By Vatican News staff writer
The Catholic Church in Asia has expressed its closeness and solidarity with arrested Indian Jesuit priest Father Stan Swamy and all who support the rights of indigenous and marginalized people, UCANEWS reported.
“It is with great shock and agony the FABC heard of the arrest of the 83-year-old Father Swamy and his incarceration and we are surprised at the charges brought against him,” said UCANEWS citing a statement by Cardinal Charles Bo of Yangon, the president of the Federation of Asian Bishops Conferences (FABC).
“The arrest and cold-hearted incarceration of Father Swamy reminds us of the treatment meted out to Mahatma Gandhi when he stood up for the rights of the Indian people,” the cardinal said in his appeal on Monday.
He said Father Swamy was following Gandhi’s non-violent path to realize his dream: “The arrest is symptomatic of the treatment meted out to indigenous people in various parts of Asia.”
The National Investigation Agency (NIA), the federal unit that is charged with anti-terrorism activities, arrested Father Swamy on 8 Ocober at Bagaicha, a Jesuit social action centre for indigenous rights in the outskirts of Ranchi, the capital of Jharkhand state.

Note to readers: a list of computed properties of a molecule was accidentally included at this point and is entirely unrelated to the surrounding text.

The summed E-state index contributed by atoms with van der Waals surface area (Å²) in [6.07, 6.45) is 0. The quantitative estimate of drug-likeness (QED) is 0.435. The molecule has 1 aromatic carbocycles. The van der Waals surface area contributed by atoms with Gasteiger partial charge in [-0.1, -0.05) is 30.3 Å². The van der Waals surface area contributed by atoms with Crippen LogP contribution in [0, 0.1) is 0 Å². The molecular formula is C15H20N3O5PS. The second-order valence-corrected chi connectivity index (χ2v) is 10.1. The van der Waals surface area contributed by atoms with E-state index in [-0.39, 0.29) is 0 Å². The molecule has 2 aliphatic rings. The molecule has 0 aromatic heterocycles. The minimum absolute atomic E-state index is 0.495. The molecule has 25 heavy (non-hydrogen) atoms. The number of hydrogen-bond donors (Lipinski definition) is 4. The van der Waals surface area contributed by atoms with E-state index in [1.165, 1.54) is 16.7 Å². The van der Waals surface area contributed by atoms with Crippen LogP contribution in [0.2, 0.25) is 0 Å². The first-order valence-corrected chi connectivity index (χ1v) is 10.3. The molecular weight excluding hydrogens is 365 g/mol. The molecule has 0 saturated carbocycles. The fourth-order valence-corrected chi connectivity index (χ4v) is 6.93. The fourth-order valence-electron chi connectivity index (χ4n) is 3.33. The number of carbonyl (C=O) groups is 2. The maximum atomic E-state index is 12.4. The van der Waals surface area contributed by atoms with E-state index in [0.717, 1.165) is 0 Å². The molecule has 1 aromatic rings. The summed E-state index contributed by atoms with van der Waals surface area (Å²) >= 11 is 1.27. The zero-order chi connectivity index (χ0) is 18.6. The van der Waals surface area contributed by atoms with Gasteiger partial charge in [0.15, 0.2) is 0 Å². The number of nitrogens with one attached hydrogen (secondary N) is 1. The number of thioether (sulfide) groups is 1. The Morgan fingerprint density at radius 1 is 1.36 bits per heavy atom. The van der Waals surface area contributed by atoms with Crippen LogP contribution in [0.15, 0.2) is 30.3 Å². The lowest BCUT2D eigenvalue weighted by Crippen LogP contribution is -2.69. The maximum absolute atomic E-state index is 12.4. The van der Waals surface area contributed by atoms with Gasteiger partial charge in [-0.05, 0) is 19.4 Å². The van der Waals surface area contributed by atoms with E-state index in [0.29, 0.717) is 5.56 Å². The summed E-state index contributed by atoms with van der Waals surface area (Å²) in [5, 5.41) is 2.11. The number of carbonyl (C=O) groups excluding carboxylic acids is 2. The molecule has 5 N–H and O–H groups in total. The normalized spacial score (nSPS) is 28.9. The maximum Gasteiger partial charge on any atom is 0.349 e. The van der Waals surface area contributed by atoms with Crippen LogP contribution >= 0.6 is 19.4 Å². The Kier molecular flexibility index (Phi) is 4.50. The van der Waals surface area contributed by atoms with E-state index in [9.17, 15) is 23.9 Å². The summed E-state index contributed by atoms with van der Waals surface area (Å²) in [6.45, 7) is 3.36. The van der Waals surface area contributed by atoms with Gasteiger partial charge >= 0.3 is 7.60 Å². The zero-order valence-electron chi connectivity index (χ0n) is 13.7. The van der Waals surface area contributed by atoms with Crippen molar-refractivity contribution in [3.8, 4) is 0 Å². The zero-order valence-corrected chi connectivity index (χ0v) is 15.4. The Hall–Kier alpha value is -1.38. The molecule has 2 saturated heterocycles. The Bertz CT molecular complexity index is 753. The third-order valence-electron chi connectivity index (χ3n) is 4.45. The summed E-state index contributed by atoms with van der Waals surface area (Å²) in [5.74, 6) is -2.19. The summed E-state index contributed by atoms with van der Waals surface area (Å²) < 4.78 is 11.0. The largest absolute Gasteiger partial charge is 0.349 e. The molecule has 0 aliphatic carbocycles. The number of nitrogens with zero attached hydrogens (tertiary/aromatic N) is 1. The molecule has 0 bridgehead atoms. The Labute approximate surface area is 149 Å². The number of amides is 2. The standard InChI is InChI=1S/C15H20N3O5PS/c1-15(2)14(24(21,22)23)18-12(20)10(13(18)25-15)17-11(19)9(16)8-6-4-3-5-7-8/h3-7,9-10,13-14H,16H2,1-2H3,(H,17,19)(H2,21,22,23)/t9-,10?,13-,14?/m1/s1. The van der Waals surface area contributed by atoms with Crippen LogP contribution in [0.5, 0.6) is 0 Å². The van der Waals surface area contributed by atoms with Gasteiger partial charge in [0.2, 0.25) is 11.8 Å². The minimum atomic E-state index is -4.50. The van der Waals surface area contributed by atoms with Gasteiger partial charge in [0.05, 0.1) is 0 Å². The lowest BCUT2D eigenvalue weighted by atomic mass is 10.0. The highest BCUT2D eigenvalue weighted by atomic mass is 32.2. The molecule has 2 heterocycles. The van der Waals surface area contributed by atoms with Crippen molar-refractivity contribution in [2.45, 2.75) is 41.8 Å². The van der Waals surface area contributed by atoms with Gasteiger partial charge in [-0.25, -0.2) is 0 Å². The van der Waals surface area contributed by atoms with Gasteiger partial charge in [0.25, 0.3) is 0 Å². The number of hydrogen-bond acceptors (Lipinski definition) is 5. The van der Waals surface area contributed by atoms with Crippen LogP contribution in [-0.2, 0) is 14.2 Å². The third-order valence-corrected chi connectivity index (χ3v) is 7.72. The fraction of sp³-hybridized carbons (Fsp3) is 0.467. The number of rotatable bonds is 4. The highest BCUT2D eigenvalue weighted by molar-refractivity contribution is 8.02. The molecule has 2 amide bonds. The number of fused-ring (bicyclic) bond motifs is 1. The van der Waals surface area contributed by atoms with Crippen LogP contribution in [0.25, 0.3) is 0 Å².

The agency charged the elderly priest with sedition and for his links with an outlawed Maoist group, which was behind the 2018 Bhima Koregaon violence case in Maharashtra state. Father Swamy refutes the allegations saying he has never been to Bhima Koregaon.
The day after his arrest, a special NIA court in Mumbai, Maharashtra state, remanded him in judicial custody until 23 October. A bail plea on health grounds for the ailing priest was rejected by the court on 23 October, extending his remand by another two weeks until 5 November. The frail and ailing priest suffers from Parkinson's disease and hearing loss.
As part of his social activism, Father Swamy has been working to secure the release of young tribal activists fighting for their ancestral land rights and against forced displacement. They have been arrested and jailed as undertrials, accused of being members of Maoist groups engaged in violence in Jharkhand.
According to the Asian bishops’ president, the Asian market economy and its promoters have treated indigenous communities with a colonial mentality, making them environmental refugees. Yet, it is the indigenous communities who protect nature and restore it to the world.
Cardinal Bo urged the relevant authorities to acknowledge the role indigenous people play in the welfare of the world and release their people and those who support them, such as Father Swamy.
The cardinal hoped the country’s “leaders will show sagacity and magnanimity in appreciating the services of Father Swamy and other indigenous people’s leaders, releasing them as free citizens of India.” (Source: UCANEWS)